They came out of nowhere. Now they're planning future missions.
To the nation’s surprise, a day after 2,000 veterans and first responders appeared out of nowhere to support the Standing Rock Sioux Tribe’s protest of the Dakota Access Pipeline, the US Army Corps of Engineers effectively shut down the project. Now that same veterans group has announced plans to take their army for social justice on the road, giving hope to environmentalists and peace activists everywhere.
The presence of the veterans heightened the dramatic tension in what was largely seen as a noble battle between a small group of Native Americans and environmentalists against heavily armed police. During the course of the protests there were several high-profile clashes, including some in which police used rubber bullets and tear gas on activists. One night the police turned a water cannon on men and women despite sub-freezing temperatures. Opponents of the oil pipeline had spent months working to derail its construction because its planned route would cross within a half-mile of the Standing Rock Sioux reservation border. A breach would have put the local water supply at risk.
The veterans, who became instant media stars, expressed a range of motivations for offering solidarity with the tribe. Some were Native Americans who had served in Korea or other wars, and some had become anti-war activists since returning from Vietnam or more recent tours of duty in Iraq, according to the New York Times.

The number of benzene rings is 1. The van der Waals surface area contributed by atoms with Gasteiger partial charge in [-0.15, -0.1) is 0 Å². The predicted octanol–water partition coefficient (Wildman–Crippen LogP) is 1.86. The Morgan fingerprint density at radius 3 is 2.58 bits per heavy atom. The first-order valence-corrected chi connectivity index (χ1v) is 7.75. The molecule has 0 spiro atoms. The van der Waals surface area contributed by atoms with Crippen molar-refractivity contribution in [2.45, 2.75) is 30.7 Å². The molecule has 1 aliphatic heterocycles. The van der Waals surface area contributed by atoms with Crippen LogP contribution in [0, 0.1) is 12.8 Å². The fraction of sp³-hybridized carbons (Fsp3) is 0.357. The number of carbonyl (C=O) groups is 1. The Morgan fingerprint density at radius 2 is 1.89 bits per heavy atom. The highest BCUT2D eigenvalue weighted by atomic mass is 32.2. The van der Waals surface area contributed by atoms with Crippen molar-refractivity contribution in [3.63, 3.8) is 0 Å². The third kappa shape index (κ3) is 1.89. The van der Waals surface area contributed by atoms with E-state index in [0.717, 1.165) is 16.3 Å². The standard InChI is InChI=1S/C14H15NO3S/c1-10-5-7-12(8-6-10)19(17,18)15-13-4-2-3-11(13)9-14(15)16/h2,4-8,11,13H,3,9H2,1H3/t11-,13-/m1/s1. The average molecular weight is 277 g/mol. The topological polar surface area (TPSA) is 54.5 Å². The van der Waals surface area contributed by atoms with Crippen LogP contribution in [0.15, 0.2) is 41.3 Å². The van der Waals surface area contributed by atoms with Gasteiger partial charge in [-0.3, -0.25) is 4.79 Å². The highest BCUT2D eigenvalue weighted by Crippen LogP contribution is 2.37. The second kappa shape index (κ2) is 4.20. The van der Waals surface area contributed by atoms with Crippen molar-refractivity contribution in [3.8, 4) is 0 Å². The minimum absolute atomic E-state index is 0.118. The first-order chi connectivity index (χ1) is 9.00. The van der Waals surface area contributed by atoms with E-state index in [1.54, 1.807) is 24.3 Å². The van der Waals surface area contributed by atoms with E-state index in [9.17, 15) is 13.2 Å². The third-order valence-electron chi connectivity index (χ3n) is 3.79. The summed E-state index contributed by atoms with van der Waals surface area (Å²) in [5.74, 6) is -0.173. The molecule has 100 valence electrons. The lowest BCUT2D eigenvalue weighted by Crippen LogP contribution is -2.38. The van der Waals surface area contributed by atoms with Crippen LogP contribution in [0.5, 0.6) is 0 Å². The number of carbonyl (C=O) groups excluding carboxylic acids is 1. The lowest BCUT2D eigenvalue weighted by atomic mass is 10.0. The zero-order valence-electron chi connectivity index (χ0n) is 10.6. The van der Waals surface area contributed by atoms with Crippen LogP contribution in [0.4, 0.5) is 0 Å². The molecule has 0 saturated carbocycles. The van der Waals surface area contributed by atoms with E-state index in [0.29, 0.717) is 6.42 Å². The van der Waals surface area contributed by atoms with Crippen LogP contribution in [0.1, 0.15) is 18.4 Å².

One veteran told the New York Times that he was moved by televised scenes between the police and civilians and shocked that what he was seeing was happening in the United States. Veteran Jason Brocar, 44, told the Times, “Even in Iraq, there was some rule of engagement. If these guys don’t have weapons, it just doesn’t make sense to me that it’s a shooting gallery.”
Now the leaders of the veterans group have announced plans to take their “peaceful, unarmed militia” to Flint, Michigan, where their presence will bring reporters and cameras, once again in service of a struggle for clean water.
Last year, regulators found that Flint’s water supply contained illegally high levels of lead. The problem had been essentially ignored for more than a year after residents first complained of rashes, headaches and a foul odor from the brown or yellowish water that ran from their taps. As an investigation into the crisis surfaced stunning cases of overlooked illnesses and warnings, Flint—where 40% of the 100,000 residents live in poverty, and the majority of residents are black—came to represent the fallout from America’s tolerance of extreme inequality. Public attention has since faded, however, even though the crisis has not been fully resolved.
If the veterans can maintain a dedicated following and financial backing (donations have surpassed $1 million), the group has the potential to morph into something of a roaming force for moral oversight in the nation’s hotspots. If this does come to pass it would not be the first time that US veterans have stepped up to play that role recent history .
It’s unclear how the veterans will get to Michigan and when they plan to arrive; organizers did not respond to Quartz’s request for comment. A post on the group’s GoFundMe page does explain that it is now “collecting names for future missions on a new roster” and that its next mission could begin as early as the second week of December. “More to come,” the notice says.